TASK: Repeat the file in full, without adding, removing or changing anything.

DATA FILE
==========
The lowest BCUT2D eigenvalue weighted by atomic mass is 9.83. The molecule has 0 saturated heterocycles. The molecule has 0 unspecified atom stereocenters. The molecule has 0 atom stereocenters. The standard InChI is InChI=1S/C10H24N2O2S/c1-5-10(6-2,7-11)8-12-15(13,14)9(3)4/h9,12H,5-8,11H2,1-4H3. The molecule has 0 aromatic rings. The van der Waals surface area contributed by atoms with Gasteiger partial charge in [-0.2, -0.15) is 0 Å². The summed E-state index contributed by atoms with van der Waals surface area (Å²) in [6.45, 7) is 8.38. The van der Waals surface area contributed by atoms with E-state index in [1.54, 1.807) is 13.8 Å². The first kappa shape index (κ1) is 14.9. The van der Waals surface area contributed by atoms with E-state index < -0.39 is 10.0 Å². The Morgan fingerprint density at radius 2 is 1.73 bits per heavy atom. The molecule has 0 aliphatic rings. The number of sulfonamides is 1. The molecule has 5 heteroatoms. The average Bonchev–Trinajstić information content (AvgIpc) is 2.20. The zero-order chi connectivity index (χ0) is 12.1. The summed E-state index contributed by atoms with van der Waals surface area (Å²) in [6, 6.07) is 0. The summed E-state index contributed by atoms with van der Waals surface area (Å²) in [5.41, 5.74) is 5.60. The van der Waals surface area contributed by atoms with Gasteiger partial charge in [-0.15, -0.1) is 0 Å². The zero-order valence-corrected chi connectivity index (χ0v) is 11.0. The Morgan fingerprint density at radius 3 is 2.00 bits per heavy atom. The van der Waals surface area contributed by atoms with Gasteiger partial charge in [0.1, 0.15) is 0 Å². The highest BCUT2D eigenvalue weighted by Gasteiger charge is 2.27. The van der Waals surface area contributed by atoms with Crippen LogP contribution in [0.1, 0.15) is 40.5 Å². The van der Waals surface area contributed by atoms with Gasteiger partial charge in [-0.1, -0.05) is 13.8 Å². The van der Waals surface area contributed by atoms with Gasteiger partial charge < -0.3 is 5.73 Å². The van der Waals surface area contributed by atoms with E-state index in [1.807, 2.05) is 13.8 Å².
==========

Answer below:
The lowest BCUT2D eigenvalue weighted by atomic mass is 9.83. The molecule has 0 saturated heterocycles. The molecule has 0 unspecified atom stereocenters. The molecule has 0 atom stereocenters. The standard InChI is InChI=1S/C10H24N2O2S/c1-5-10(6-2,7-11)8-12-15(13,14)9(3)4/h9,12H,5-8,11H2,1-4H3. The molecule has 0 aromatic rings. The van der Waals surface area contributed by atoms with Gasteiger partial charge in [-0.2, -0.15) is 0 Å². The summed E-state index contributed by atoms with van der Waals surface area (Å²) in [6.45, 7) is 8.38. The van der Waals surface area contributed by atoms with E-state index in [1.54, 1.807) is 13.8 Å². The first kappa shape index (κ1) is 14.9. The van der Waals surface area contributed by atoms with E-state index < -0.39 is 10.0 Å². The Morgan fingerprint density at radius 2 is 1.73 bits per heavy atom. The molecule has 0 aliphatic rings. The number of sulfonamides is 1. The molecule has 5 heteroatoms. The average Bonchev–Trinajstić information content (AvgIpc) is 2.20. The zero-order chi connectivity index (χ0) is 12.1. The summed E-state index contributed by atoms with van der Waals surface area (Å²) in [6, 6.07) is 0. The summed E-state index contributed by atoms with van der Waals surface area (Å²) in [5.41, 5.74) is 5.60. The van der Waals surface area contributed by atoms with Gasteiger partial charge in [-0.15, -0.1) is 0 Å². The zero-order valence-corrected chi connectivity index (χ0v) is 11.0. The Morgan fingerprint density at radius 3 is 2.00 bits per heavy atom. The van der Waals surface area contributed by atoms with Gasteiger partial charge in [0.1, 0.15) is 0 Å². The highest BCUT2D eigenvalue weighted by Gasteiger charge is 2.27. The van der Waals surface area contributed by atoms with Crippen LogP contribution in [0.1, 0.15) is 40.5 Å². The van der Waals surface area contributed by atoms with Gasteiger partial charge in [-0.1, -0.05) is 13.8 Å². The van der Waals surface area contributed by atoms with Gasteiger partial charge < -0.3 is 5.73 Å². The van der Waals surface area contributed by atoms with E-state index in [1.807, 2.05) is 13.8 Å².